DAVID SPEERS: But in fairness, that has been cut since the Coalition came to office in 2013.

MINISTER FIERRAVANTI-WELLS: Well, last year we spent $3.9 billion which was an increase of 2.2 per cent on the previous year, and in two years it will be at $4 billion dollars.

DAVID SPEERS: Frozen at that.

MINISTER FIERRAVANTI-WELLS: The point is David, in the end in relation to overseas development aid, from Australia’s perspective, we have targeted our aid into our area.

DAVID SPEERS: What’s your view at the moment, Minister, on China’s role in the Pacific? You’ve previously been critical about some of the projects they’re funding in the Pacific, being either useless or going nowhere, what would you say about the nature of projects China is funding right now?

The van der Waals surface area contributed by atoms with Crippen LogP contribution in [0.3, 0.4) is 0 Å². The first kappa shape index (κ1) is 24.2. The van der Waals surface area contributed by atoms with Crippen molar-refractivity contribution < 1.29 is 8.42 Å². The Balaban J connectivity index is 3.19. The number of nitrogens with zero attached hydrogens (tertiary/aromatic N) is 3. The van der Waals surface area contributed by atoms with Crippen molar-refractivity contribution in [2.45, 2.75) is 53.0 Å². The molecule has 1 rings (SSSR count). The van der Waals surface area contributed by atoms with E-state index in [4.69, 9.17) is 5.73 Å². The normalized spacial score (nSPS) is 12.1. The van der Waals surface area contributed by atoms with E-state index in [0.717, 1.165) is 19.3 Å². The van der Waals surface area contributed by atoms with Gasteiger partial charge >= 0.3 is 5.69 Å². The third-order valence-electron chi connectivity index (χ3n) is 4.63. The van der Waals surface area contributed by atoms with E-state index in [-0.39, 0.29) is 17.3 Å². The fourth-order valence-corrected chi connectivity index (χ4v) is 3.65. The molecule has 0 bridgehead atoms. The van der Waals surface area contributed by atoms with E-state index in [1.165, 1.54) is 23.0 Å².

MINISTER FIERRAVANTI-WELLS: David, what’s really important in our area or particularly where you are dealing with vulnerable states is that any donor who wants to invest and wants to provide assistance to a particular country, it is important that you take into account what the priorities of that country are, but also take into account the vulnerabilities of that country and not impose unnecessary debt burden.

DAVID SPEERS: Is that what China is doing?

MINISTER FIERRAVANTI-WELLS: My point is that whichever donor, that’s really where my comments were coming from, we don’t want to see countries over-burdened with debt.